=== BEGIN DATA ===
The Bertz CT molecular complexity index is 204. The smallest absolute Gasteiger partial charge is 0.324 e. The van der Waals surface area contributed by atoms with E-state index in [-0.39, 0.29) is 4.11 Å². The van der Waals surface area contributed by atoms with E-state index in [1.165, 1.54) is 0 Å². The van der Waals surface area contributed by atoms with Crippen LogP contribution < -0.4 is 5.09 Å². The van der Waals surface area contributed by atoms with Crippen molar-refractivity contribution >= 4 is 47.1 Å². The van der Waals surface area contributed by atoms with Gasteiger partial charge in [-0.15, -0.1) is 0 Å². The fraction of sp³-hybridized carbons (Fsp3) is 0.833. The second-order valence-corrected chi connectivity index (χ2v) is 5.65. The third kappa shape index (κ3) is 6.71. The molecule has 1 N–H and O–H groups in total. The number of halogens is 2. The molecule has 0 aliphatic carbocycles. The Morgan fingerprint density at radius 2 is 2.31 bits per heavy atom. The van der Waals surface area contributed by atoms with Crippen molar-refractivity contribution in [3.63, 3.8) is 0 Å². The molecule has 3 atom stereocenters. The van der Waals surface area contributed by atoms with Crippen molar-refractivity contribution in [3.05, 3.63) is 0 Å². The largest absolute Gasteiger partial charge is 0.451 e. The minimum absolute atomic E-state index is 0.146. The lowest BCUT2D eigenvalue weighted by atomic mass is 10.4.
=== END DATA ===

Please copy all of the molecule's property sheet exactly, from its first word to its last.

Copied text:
The Bertz CT molecular complexity index is 204. The smallest absolute Gasteiger partial charge is 0.324 e. The van der Waals surface area contributed by atoms with E-state index in [-0.39, 0.29) is 4.11 Å². The van der Waals surface area contributed by atoms with E-state index in [1.165, 1.54) is 0 Å². The van der Waals surface area contributed by atoms with Crippen LogP contribution < -0.4 is 5.09 Å². The van der Waals surface area contributed by atoms with Crippen molar-refractivity contribution >= 4 is 47.1 Å². The van der Waals surface area contributed by atoms with Gasteiger partial charge in [-0.15, -0.1) is 0 Å². The fraction of sp³-hybridized carbons (Fsp3) is 0.833. The second-order valence-corrected chi connectivity index (χ2v) is 5.65. The third kappa shape index (κ3) is 6.71. The molecule has 1 N–H and O–H groups in total. The number of halogens is 2. The molecule has 0 aliphatic carbocycles. The Morgan fingerprint density at radius 2 is 2.31 bits per heavy atom. The van der Waals surface area contributed by atoms with Crippen molar-refractivity contribution in [3.63, 3.8) is 0 Å². The molecule has 3 atom stereocenters. The van der Waals surface area contributed by atoms with Crippen molar-refractivity contribution in [3.05, 3.63) is 0 Å². The largest absolute Gasteiger partial charge is 0.451 e. The minimum absolute atomic E-state index is 0.146. The lowest BCUT2D eigenvalue weighted by atomic mass is 10.4.